INTRODUCTION: The antibacterial effect of ozone (O3) has been described in the extant literature, but the role of O3 therapy in the treatment of certain types of infection remains controversial. OBJECTIVES: To evaluate the effect of intraperitoneal (i.p.) O3 application in a cecal ligation/puncture rat model on interleukins (IL-6, IL-10) and cytokine-induced neutrophil chemoattractant (CINC)-1 serum levels, acute lung injury and survival rates. METHODS: Four animal groups were used for the study: a) the SHAM group underwent laparotomy; b) the cecal ligation/puncture group underwent cecal ligation/puncture procedures; and c) the CLP+O2 and CLP+O3 groups underwent CLP+ corresponding gas mixture infusions (i.p.) throughout the observation period. IL-6, CINC-1 and IL-10 concentrations were determined by enzyme-linked immunosorbent assay (ELISA). Acute lung injury was evaluated with the Evans blue dye lung leakage method and by lung histology. P<0.05 was considered significant. RESULTS: CINC-1 was at the lowest level in the SHAM group and was lower for the CLP+O3 group vs. the CLP+O2 group and the cecal ligation/puncture group. IL-10 was lower for the SHAM group vs. the other three groups, which were similar compared to each other. IL-6 was lower for the SHAM group vs. all other groups, was lower for the CLP+O3 or CLP+O2 group vs. the cecal ligation/puncture group, and was similar for the CLP+O3 group vs. the CLP+O2 group. The lung histology score was lower for the SHAM group vs. the other groups. The Evans blue dye result was lower for the CLP+O3 group vs. the CLP+O2 group and the cecal ligation/puncture group but similar to that of the SHAM group. The survival rate for the CLP+O3 group was lower than for the SHAM group and similar to that for the other 2 groups (CLP and CLP+O2). CONCLUSION: Ozone therapy modulated the inflammatory response and acute lung injury in the cecal ligation/puncture infection model in rats, although there was no improvement on survival rates.
INTRODUCTION: Mechanical ventilation with positive end expiratory pressure (PEEP) improves oxygenation and treats acute pulmonary failure. However, increased intrathoracic pressure may cause regional blood flow alterations that may contribute to mesenteric ischemia and gastrointestinal failure. We investigated the effects of different PEEP levels on mesenteric leukocyte-endothelial interactions. METHODS: Forty-four male Wistar rats were initially anesthetized (Pentobarbital I.P. 50mg/kg) and randomly assigned to one of the following groups: 1) NAIVE (only anesthesia; n=9), 2) PEEP 0 (PEEP of 0 cmH2O, n=13), 3) PEEP 5 (PEEP of 5 cmH2O, n=12), and 4) PEEP 10 (PEEP of 10 cmH2O, n=13). Positive end expiratory pressure groups were tracheostomized and mechanically ventilated with a tidal volume of 10 mL/kg, respiratory rate of 70 rpm, and inspired oxygen fraction of 1. Animals were maintained under isoflurane anesthesia. After two hours, laparotomy was performed, and leukocyte-endothelial interactions were evaluated by intravital microscopy. RESULTS: No significant changes were observed in mean arterial blood pressure among groups during the study. Tracheal peak pressure was smaller in PEEP 5 compared with PEEP 0 and PEEP 10 groups (11, 15, and 16 cmH2O, respectively; p<0.05). After two hours of MV, there were no differences among NAIVE, PEEP 0 and PEEP 5 groups in the number of rollers (118±9,127±14 and 147±26 cells/10minutes, respectively), adherent leukocytes (3±1,3±1 and 4±2 cells/100µm venule length, respectively), and migrated leukocytes (2±1,2±1 and 2±1 cells/5,000µm², respectively) at the mesentery. However, the PEEP 10 group exhibited an increase in the number of rolling, adherent and migrated leukocytes (188±15 cells / 10 min, 8±1 cells / 100 µm and 12±1 cells / 5,000 µm², respectively; p<0.05). CONCLUSIONS: High intrathoracic pressure was harmful to mesenteric microcirculation in the experimental model of rats with normal lungs and stable systemic blood pressure, a finding that may have relevance for complications related to mechanical ventilation.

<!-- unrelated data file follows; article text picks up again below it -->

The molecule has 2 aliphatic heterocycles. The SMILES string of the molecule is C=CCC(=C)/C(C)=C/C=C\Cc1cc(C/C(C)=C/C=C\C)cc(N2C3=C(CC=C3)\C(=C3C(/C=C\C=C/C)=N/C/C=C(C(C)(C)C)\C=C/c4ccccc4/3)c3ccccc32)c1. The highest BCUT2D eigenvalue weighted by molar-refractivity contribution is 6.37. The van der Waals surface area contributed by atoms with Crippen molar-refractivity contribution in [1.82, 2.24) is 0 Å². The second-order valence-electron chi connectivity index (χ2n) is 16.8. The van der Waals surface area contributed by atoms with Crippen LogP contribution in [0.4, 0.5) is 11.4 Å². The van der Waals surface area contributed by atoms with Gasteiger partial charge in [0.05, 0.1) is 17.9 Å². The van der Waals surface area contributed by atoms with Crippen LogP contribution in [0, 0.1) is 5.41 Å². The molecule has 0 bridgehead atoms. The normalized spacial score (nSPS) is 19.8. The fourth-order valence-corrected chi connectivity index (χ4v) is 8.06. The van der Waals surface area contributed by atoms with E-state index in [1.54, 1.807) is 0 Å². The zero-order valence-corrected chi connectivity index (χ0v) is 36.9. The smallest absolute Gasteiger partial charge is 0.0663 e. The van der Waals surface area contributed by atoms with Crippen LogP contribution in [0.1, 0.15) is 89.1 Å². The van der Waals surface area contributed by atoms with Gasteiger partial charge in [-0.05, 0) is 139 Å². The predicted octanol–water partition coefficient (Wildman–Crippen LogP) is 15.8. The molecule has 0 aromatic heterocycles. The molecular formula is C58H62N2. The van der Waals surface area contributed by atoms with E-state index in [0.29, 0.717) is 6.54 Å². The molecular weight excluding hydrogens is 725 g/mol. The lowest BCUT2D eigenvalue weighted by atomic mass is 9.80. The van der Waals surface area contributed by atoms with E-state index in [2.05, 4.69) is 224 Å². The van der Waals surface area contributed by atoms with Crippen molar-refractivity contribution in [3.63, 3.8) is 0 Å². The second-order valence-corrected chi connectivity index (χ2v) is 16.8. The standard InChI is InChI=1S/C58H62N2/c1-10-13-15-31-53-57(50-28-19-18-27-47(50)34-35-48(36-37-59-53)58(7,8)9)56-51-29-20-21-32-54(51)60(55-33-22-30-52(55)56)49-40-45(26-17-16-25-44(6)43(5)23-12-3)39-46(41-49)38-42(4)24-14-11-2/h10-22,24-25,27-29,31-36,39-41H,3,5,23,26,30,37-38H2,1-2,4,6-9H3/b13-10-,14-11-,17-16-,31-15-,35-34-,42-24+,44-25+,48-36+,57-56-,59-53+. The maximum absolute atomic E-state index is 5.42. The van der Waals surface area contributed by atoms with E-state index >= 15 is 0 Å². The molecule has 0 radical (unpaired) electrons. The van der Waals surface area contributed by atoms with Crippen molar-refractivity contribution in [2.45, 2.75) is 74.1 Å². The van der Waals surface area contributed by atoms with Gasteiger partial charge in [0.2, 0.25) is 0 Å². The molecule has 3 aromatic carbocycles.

PRUPOSE: Bacterial translocation has been shown to occur in critically ill patients after extensive trauma, shock, sepsis, or thermal injury. The present study investigates mesenteric microcirculatory dysfunctions, the bacterial translocation phenomenon, and hemodynamic/metabolic disturbances in a rat model of intestinal obstruction and ischemia. METHODS: Anesthetized (pentobarbital 50 mg/kg, i.p.) male Wistar rats (250-350 g) were submitted to intestinal obstruction or laparotomy without intestinal obstruction (Sham) and were evaluated 24 hours later. Bacterial translocation was assessed by bacterial culture of the mesenteric lymph nodes (MLN), liver, spleen, and blood. Leukocyte-endothelial interactions in the mesenteric microcirculation were assessed by intravital microscopy, and P-selectin and intercellular adhesion molecule (ICAM)-1 expressions were quantified by immunohistochemistry. Hematocrit, blood gases, lactate, glucose, white blood cells, serum urea, creatinine, bilirubin, and hepatic enzymes were measured. RESULTS: About 86% of intestinal obstruction rats presented positive cultures for E. coli in samples of the mesenteric lymph nodes, liver, and spleen, and 57% had positive hemocultures. In comparison to the Sham rats, intestinal obstruction induced neutrophilia and increased the number of rolling (~2-fold), adherent (~5-fold), and migrated leukocytes (~11-fold); this increase was accompanied by an increased expression of P-selectin (~2-fold) and intercellular adhesion molecule-1 (~2-fold) in the mesenteric microcirculation. Intestinal obstruction rats exhibited decreased PaCO2, alkalosis, hyperlactatemia, and hyperglycemia, and increased blood potassium, hepatic enzyme activity, serum urea, creatinine, and bilirubin. A high mortality rate was observed after intestinal obstruction (83% at 72 h vs. 0% in Sham rats). CONCLUSION: Intestinal obstruction and ischemia in rats is a relevant model for the in vivo study of mesenteric microcirculatory dysfunction and the occurrence of bacterial translocation. This model parallels the events implicated in multiple organ dysfunction (MOD) and death.